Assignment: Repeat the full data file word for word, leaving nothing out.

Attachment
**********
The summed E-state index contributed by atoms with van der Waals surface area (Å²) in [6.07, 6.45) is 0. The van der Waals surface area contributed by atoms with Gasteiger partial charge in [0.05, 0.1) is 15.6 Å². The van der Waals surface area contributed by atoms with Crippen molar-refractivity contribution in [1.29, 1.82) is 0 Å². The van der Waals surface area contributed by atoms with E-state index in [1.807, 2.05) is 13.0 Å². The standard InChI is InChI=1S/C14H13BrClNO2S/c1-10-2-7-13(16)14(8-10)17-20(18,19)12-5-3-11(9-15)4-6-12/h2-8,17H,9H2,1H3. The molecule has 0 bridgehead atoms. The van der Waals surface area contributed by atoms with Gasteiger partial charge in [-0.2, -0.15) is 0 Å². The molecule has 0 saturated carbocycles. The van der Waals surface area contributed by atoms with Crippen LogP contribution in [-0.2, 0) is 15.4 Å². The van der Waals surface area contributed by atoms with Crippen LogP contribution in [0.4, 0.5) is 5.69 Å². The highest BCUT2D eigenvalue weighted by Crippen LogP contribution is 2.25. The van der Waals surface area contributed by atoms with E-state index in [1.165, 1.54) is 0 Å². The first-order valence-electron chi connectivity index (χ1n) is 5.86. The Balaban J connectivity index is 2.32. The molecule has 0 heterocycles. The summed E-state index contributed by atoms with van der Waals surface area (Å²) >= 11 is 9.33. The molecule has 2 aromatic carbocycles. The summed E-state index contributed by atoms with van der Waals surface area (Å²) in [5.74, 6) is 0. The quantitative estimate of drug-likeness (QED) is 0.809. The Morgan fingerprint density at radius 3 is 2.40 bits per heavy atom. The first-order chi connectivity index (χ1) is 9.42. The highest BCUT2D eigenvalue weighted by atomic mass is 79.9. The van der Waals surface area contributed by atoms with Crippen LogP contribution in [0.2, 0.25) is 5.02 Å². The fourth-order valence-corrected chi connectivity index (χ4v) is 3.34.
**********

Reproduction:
The summed E-state index contributed by atoms with van der Waals surface area (Å²) in [6.07, 6.45) is 0. The van der Waals surface area contributed by atoms with Gasteiger partial charge in [0.05, 0.1) is 15.6 Å². The van der Waals surface area contributed by atoms with Crippen molar-refractivity contribution in [1.29, 1.82) is 0 Å². The van der Waals surface area contributed by atoms with E-state index in [1.807, 2.05) is 13.0 Å². The standard InChI is InChI=1S/C14H13BrClNO2S/c1-10-2-7-13(16)14(8-10)17-20(18,19)12-5-3-11(9-15)4-6-12/h2-8,17H,9H2,1H3. The molecule has 0 bridgehead atoms. The van der Waals surface area contributed by atoms with Gasteiger partial charge in [-0.2, -0.15) is 0 Å². The molecule has 0 saturated carbocycles. The van der Waals surface area contributed by atoms with Crippen LogP contribution in [-0.2, 0) is 15.4 Å². The van der Waals surface area contributed by atoms with Crippen LogP contribution in [0.4, 0.5) is 5.69 Å². The highest BCUT2D eigenvalue weighted by Crippen LogP contribution is 2.25. The van der Waals surface area contributed by atoms with E-state index in [1.165, 1.54) is 0 Å². The first-order valence-electron chi connectivity index (χ1n) is 5.86. The Balaban J connectivity index is 2.32. The molecule has 0 heterocycles. The summed E-state index contributed by atoms with van der Waals surface area (Å²) >= 11 is 9.33. The molecule has 2 aromatic carbocycles. The summed E-state index contributed by atoms with van der Waals surface area (Å²) in [5.74, 6) is 0. The quantitative estimate of drug-likeness (QED) is 0.809. The Morgan fingerprint density at radius 3 is 2.40 bits per heavy atom. The first-order chi connectivity index (χ1) is 9.42. The highest BCUT2D eigenvalue weighted by atomic mass is 79.9. The van der Waals surface area contributed by atoms with Crippen LogP contribution in [0.2, 0.25) is 5.02 Å². The fourth-order valence-corrected chi connectivity index (χ4v) is 3.34.